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Modern Muzzleloading

Modern Muzzleloading
Independent Dealers Can “Absolutely” Profit In This Market.

A few years ago, muzzleloaders received a modern makeover with the introduction of a number of high-tech features, including break-action upgrades, Pyrodex pellets, new types of ignitions and removable breech plugs. Those features generated a buzz that turned consumers’ heads and encouraged a new crop of muzzleloaders.

Traditions Performance Firearms is one manufacturer that has enjoyed the resurgence driven by technological advances in muzzleloading.

“What we’re trying to drive is better performance — a lighter-weight muzzleloader and better triggers. We want to make the experience of hunting with a muzzleloader more enjoyable and easier, and we want hunters to be able to shoot longer distances,” said Tom Hall, Traditions president.

Today’s muzzleloader market is also attracting an enthusiastic younger element, Hall says, and those consumers are drawn to high-tech innovations. Hall has passed on his love of muzzleloading to his daughter, Alison, who came to work for him at Traditions after graduating from college.

“We enjoy the experience of spending time together in the field and look forward to many more days hunting together in the future,” Hall said.

Many bowhunters are also dedicated muzzleloaders.

“We see crossover from the archery market. These guys will use a muzzleloader because it’s still primitive, and they can go back to the same stand where the deer was out of range with their bow and use the muzzleloader. They can still feel like they have that challenge,” Hall said.

While hunting is the primary activity for muzzleloaders, more consumers are using them for target shooting. Black powder, Pyrodex, primers and bullets are more readily available and far more economical than other ammunition, which is at a premium.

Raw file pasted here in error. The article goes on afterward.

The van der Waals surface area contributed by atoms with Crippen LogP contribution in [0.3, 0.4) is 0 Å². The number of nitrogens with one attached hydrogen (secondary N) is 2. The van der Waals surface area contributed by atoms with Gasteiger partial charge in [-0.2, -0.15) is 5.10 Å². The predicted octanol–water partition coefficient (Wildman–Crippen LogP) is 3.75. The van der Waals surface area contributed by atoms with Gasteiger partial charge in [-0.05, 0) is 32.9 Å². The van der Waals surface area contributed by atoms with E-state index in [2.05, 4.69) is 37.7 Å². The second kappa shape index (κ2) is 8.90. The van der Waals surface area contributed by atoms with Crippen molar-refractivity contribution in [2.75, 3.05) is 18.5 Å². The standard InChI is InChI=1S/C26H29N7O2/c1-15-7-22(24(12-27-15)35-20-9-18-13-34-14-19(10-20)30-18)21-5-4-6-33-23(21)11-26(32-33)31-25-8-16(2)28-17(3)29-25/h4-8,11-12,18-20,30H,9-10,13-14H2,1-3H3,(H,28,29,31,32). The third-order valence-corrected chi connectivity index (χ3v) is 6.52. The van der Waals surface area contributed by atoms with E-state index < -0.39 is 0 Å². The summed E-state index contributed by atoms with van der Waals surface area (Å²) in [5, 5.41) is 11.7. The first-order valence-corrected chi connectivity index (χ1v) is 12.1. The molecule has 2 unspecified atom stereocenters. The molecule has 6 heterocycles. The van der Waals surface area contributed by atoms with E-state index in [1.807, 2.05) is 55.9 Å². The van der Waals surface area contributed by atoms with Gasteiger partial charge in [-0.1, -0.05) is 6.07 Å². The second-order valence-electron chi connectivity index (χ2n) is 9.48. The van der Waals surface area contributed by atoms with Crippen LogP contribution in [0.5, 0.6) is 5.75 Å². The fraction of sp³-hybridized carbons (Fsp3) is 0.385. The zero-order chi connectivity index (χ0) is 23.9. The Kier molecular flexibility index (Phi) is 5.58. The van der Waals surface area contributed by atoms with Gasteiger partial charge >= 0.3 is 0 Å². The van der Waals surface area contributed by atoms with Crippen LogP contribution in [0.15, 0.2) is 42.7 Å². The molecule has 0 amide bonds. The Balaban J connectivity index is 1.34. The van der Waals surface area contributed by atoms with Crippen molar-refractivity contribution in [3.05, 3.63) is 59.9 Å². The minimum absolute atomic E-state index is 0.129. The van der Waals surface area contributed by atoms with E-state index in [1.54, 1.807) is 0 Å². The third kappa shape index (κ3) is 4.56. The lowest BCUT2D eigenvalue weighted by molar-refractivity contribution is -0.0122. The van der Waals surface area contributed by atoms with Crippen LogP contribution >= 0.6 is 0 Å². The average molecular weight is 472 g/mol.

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New for 2014, Traditions’ Vortex StrikerFire LDR
offers accurate, extended shooting range.

Marketing Opportunity

Are independent dealers missing out on muzzleloader marketing opportunities?
“Absolutely. First, if you look at the states that have a muzzleloader season, they have an opportunity to sell into that season, to let their customers come in and see what they have. The dealers who have black powder in their store have a dedicated clientele that will come in and know they are the muzzleloading experts,” Hall said.

“Second, the black powder business is heavily linked to the accessory business. It’s similar to the archery business in that regard. Consumers don’t just walk out the door with a rifle and a box of ammo like they do with a centerfire rifle. With a muzzleloader, they need to buy those accessories, and the accessory markup is tremendous for the retailer. The muzzleloader gun also typically has a higher markup than a centerfire rifle,” Hall added.

What about Internet and chain store competition? A review of Southwick Associates’ recent hunting and shooting surveys confirms that online and big-box retailers still carry a large part of the muzzleloader market. However, Halls says, there is plenty of opportunity for independent retailers.

“They need to be dedicated to the category. You can’t just throw some guns up on a rack, along with some accessories, and wait for them to sell like you could a few years ago when all that new technology was happening. Now the retailer has to have personnel who are trained and considered experts. When a consumer looks at products on a website, he or she has questions. This is where a dealer has an advantage. The consumer can come into a retail store and get those questions answered,” Hall said.

Dealers who want to become experts in muzzleloading have to train — they need to know how to shoot and clean the gun, and how to match it with accessories.

“A smart retailer trains his staff in black powder sales,” Hall said. “When you talk from experience, those consumers will say, ‘Just tell me what I need.’ Know the products so you can come across as an expert. Try holding a muzzleloader shooting event, which can really help bring consumers in. Make sure you have the guns and plenty of accessories in stock. And promote muzzleloading with advertising before the hunting season,” Hall said.